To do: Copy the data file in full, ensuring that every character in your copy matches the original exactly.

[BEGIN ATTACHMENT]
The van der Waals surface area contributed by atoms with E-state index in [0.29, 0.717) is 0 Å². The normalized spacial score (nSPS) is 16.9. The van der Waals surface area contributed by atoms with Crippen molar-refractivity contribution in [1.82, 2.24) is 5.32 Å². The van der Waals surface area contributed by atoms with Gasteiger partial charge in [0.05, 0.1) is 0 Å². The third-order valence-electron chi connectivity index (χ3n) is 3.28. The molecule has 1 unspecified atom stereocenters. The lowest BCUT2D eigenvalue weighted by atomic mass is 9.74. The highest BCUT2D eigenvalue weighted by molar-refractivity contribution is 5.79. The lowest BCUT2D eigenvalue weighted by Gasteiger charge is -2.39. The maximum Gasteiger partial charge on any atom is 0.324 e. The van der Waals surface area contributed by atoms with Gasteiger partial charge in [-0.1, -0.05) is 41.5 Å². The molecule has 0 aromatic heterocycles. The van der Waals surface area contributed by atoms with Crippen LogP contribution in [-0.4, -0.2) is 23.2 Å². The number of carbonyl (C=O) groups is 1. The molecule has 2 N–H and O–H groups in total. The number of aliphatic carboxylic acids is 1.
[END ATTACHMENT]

The van der Waals surface area contributed by atoms with E-state index in [0.29, 0.717) is 0 Å². The normalized spacial score (nSPS) is 16.9. The van der Waals surface area contributed by atoms with Crippen molar-refractivity contribution in [1.82, 2.24) is 5.32 Å². The van der Waals surface area contributed by atoms with Gasteiger partial charge in [0.05, 0.1) is 0 Å². The third-order valence-electron chi connectivity index (χ3n) is 3.28. The molecule has 1 unspecified atom stereocenters. The lowest BCUT2D eigenvalue weighted by atomic mass is 9.74. The highest BCUT2D eigenvalue weighted by molar-refractivity contribution is 5.79. The lowest BCUT2D eigenvalue weighted by Gasteiger charge is -2.39. The maximum Gasteiger partial charge on any atom is 0.324 e. The van der Waals surface area contributed by atoms with Gasteiger partial charge in [-0.1, -0.05) is 41.5 Å². The molecule has 0 aromatic heterocycles. The van der Waals surface area contributed by atoms with Crippen LogP contribution in [-0.4, -0.2) is 23.2 Å². The number of carbonyl (C=O) groups is 1. The molecule has 2 N–H and O–H groups in total. The number of aliphatic carboxylic acids is 1.